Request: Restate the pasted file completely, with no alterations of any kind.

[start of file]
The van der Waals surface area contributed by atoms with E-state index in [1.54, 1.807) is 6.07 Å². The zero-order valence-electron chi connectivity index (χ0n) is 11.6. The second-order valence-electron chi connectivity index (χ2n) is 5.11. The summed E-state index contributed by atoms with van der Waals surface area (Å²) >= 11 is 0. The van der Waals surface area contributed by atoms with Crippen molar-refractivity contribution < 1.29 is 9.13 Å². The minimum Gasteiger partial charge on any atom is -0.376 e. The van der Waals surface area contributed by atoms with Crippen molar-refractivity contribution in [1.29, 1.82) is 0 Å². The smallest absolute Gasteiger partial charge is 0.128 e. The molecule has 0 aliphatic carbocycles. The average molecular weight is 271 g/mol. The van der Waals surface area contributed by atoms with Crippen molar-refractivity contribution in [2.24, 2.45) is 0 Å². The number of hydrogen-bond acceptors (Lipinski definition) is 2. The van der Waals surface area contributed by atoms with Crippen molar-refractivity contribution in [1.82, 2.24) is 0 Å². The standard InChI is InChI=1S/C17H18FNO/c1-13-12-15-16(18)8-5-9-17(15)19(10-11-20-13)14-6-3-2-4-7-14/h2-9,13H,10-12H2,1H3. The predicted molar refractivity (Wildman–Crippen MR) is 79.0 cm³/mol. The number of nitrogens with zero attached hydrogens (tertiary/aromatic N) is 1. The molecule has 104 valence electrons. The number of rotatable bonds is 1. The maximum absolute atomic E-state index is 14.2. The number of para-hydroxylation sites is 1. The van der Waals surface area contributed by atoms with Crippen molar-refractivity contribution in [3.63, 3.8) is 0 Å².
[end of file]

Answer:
The van der Waals surface area contributed by atoms with E-state index in [1.54, 1.807) is 6.07 Å². The zero-order valence-electron chi connectivity index (χ0n) is 11.6. The second-order valence-electron chi connectivity index (χ2n) is 5.11. The summed E-state index contributed by atoms with van der Waals surface area (Å²) >= 11 is 0. The van der Waals surface area contributed by atoms with Crippen molar-refractivity contribution < 1.29 is 9.13 Å². The minimum Gasteiger partial charge on any atom is -0.376 e. The van der Waals surface area contributed by atoms with Crippen molar-refractivity contribution in [1.29, 1.82) is 0 Å². The smallest absolute Gasteiger partial charge is 0.128 e. The molecule has 0 aliphatic carbocycles. The average molecular weight is 271 g/mol. The van der Waals surface area contributed by atoms with Crippen molar-refractivity contribution in [2.24, 2.45) is 0 Å². The number of hydrogen-bond acceptors (Lipinski definition) is 2. The van der Waals surface area contributed by atoms with Crippen molar-refractivity contribution in [1.82, 2.24) is 0 Å². The standard InChI is InChI=1S/C17H18FNO/c1-13-12-15-16(18)8-5-9-17(15)19(10-11-20-13)14-6-3-2-4-7-14/h2-9,13H,10-12H2,1H3. The predicted molar refractivity (Wildman–Crippen MR) is 79.0 cm³/mol. The number of nitrogens with zero attached hydrogens (tertiary/aromatic N) is 1. The molecule has 104 valence electrons. The number of rotatable bonds is 1. The maximum absolute atomic E-state index is 14.2. The number of para-hydroxylation sites is 1. The van der Waals surface area contributed by atoms with Crippen molar-refractivity contribution in [3.63, 3.8) is 0 Å².